Is suicide a sin? Are people in such pain, in such personal despair, that they want to kill themselves, sinful? I think not. I also know the trail of tears they leave behind, but it happens, reaching out, isn't always helpful to mitigate what is fueling this deep angst, deeper than one can imagine, not being there.

I don't like the word SIN. I don't judge someone in such pain they kill themselves. Sure, I could say evil exists in this world. All you have to do is look around, towards what is brutal beyond conscience of any kind, and ask, the Eternal, about the eternal wailing why of this. But judgment is wrong. To be inside another's story could be to comprehend where they are at, how they got to that place. And sure, I wouldn't want to be in a lot of in depth stories, that lead people to terrible acts of destruction and pain, that kill the soul of others. For me, that is so wrong. But suicide?

I am responding to what was written here. And maybe I am a rebel. There is in REBEL REBE cca at the WELL. Reply

anonymous gentile ottawa September 30, 2013

Weirdness I was thinking about the post which describes sufferers of childhood abuse as being weird due to an ability to connect or properly respond to others.

I think that's exactly right. I don't believe weirdness is an inherent personality trait, but a symptom of a struggle to survive in a world that seems very weird and warped to the sufferer.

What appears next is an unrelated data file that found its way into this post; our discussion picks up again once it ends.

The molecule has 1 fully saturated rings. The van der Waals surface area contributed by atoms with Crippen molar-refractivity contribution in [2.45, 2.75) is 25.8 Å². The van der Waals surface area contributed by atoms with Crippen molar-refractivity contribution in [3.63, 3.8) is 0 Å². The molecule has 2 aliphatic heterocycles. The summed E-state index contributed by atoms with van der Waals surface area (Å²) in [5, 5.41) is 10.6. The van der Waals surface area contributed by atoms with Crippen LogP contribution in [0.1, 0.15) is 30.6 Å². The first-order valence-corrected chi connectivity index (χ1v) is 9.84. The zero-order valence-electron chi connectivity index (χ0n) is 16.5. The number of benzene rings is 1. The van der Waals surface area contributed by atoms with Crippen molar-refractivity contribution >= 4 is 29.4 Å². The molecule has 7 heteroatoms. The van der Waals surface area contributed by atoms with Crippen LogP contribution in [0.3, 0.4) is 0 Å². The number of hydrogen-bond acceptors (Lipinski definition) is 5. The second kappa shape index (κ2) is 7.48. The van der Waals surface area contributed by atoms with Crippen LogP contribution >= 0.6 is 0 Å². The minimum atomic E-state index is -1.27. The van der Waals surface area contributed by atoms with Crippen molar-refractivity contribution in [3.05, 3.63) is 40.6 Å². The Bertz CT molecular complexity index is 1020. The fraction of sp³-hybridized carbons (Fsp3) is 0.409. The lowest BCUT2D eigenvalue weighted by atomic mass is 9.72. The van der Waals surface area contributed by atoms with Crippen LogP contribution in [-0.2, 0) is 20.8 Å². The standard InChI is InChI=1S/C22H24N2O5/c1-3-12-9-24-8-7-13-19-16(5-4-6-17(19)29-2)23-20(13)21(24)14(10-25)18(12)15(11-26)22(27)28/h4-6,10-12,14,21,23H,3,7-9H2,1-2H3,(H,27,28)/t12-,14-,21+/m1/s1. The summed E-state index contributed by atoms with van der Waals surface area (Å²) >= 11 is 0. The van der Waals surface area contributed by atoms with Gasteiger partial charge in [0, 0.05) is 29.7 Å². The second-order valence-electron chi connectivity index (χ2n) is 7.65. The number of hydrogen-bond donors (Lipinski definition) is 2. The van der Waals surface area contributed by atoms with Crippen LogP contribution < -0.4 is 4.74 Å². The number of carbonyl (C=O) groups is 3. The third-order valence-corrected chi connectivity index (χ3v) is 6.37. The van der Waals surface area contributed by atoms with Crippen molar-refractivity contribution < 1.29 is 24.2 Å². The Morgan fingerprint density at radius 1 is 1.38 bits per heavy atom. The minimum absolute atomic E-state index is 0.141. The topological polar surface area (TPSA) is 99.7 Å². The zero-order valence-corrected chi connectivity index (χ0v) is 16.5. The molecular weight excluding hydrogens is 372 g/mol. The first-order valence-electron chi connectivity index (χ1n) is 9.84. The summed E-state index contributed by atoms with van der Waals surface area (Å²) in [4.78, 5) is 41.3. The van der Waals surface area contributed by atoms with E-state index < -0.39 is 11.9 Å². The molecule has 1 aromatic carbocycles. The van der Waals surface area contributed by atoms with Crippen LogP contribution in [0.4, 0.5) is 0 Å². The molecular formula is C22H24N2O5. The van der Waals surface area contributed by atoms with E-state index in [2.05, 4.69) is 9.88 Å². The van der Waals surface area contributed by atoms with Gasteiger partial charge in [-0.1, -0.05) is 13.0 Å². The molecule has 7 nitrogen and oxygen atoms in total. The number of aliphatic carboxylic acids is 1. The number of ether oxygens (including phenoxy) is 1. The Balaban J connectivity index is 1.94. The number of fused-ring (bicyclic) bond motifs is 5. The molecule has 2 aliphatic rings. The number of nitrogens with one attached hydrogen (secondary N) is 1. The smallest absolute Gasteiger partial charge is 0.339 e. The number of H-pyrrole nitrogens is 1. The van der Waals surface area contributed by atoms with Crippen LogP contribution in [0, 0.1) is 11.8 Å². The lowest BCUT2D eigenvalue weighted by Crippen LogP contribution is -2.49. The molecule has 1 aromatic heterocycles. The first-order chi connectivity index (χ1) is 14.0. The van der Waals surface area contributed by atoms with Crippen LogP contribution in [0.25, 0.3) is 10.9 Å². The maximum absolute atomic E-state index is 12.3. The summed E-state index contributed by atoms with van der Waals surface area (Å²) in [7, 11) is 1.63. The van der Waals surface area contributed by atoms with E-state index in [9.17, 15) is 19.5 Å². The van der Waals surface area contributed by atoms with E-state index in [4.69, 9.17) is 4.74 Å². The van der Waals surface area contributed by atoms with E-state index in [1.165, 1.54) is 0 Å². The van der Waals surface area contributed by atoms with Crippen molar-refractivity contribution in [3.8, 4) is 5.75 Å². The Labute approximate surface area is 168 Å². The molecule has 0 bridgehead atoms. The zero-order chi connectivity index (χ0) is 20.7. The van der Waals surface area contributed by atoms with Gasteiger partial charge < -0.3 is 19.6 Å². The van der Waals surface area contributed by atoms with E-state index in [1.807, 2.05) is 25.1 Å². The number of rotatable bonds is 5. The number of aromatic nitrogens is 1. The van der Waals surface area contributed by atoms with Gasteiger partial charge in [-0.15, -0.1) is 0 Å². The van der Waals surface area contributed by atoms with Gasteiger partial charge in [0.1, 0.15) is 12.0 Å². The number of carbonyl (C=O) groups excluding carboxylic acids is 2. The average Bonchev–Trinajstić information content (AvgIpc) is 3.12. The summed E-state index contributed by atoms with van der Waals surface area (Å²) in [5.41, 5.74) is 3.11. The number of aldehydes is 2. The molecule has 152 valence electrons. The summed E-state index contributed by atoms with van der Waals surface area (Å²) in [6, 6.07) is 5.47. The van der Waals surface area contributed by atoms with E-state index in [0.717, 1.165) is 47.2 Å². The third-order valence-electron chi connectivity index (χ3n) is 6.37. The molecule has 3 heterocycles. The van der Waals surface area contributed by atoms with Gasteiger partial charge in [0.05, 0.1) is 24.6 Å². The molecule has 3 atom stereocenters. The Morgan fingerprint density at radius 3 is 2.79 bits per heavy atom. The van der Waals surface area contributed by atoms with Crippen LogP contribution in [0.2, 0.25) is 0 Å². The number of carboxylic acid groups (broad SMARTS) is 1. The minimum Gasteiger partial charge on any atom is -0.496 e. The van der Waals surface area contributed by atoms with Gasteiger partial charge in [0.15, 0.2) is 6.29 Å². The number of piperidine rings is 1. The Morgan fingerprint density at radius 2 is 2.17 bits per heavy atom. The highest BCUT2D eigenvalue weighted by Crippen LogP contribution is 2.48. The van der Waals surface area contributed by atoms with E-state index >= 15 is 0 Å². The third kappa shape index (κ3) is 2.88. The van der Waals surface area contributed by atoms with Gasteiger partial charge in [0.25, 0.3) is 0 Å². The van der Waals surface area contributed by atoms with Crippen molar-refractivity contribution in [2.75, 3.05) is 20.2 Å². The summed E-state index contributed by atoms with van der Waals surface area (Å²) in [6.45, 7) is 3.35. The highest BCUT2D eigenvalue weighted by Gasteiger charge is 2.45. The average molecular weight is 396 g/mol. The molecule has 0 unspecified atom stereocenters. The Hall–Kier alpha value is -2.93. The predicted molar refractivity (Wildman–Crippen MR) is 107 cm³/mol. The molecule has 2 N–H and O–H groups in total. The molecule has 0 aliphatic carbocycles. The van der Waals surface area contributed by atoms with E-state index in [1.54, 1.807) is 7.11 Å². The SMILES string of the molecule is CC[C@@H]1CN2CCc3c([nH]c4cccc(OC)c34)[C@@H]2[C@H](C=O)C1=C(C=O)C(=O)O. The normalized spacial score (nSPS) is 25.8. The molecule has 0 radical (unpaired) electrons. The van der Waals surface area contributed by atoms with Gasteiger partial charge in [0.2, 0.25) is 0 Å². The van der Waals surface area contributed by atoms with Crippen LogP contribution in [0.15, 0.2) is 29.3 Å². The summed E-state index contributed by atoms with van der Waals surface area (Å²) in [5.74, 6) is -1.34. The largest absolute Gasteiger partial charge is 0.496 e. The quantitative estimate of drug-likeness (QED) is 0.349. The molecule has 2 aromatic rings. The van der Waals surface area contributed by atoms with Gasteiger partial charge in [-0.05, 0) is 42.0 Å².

I'm sure I was considered very weird and I'm sure no one would call me weird now, because I do have the wherewithal to connect to relate to others now.

When you really think about it, abusers are weird. The ones bent on abuse for the sheer thrill of it do strange things to the victim to get their kicks. Reply

Anonymous Gentile Ottawa September 30, 2013

Miriam and Phil Indoctrinated - "To accept a set of beliefs unquestioningly". When I was abused as a child, that would not be true. It didn't become true for me until I was well into middle age - a life time of abuse will do that to you.

Phil, I'm sure I behaved abusively, eventually, partially to defend myself and partially in retaliation. When you're not able to think you merely react. I can say that behaving abusively was never my first resort, only my last. By the time I resorted to the last resort I have no doubt that my mind was thoroughly warped. It's not that my thoughts were delusional - people really were "out to get me". But the were warped in so far that I was so far gone, I had actually forgotten that I was a human being. I became convinced that I was lower than dirt. That's the warped part. So the abused succeeded in warping my mind, but I must say that it took a long, long time for that to happen. I got myself away from the circle of original abusers, but simply attracted more into my life. For quite awhile it was the same cycle of defense and retaliation, and it wasn't working. There's only one of me and millions of "them". This became some sort of challenge for me. Something in me refused to be defeated by this. I was intrigued by the problem and set about solving it, which meant learning to think my way through these situations. I gradually learned ways of responding that were effective. These little successes were empowering and I grew ever more skillful. Eventually I stopped being terrified of others and myself. As for the torments, what was true last week is not true this week. The path to healing is long and arduous, but then you hit a "critical mass" so to speak - and the rest of the healing comes quick. I can fully feel the love of the creator and that sense of warped worthlessness is gone. It started by learning to think straight and act accordingly. Reply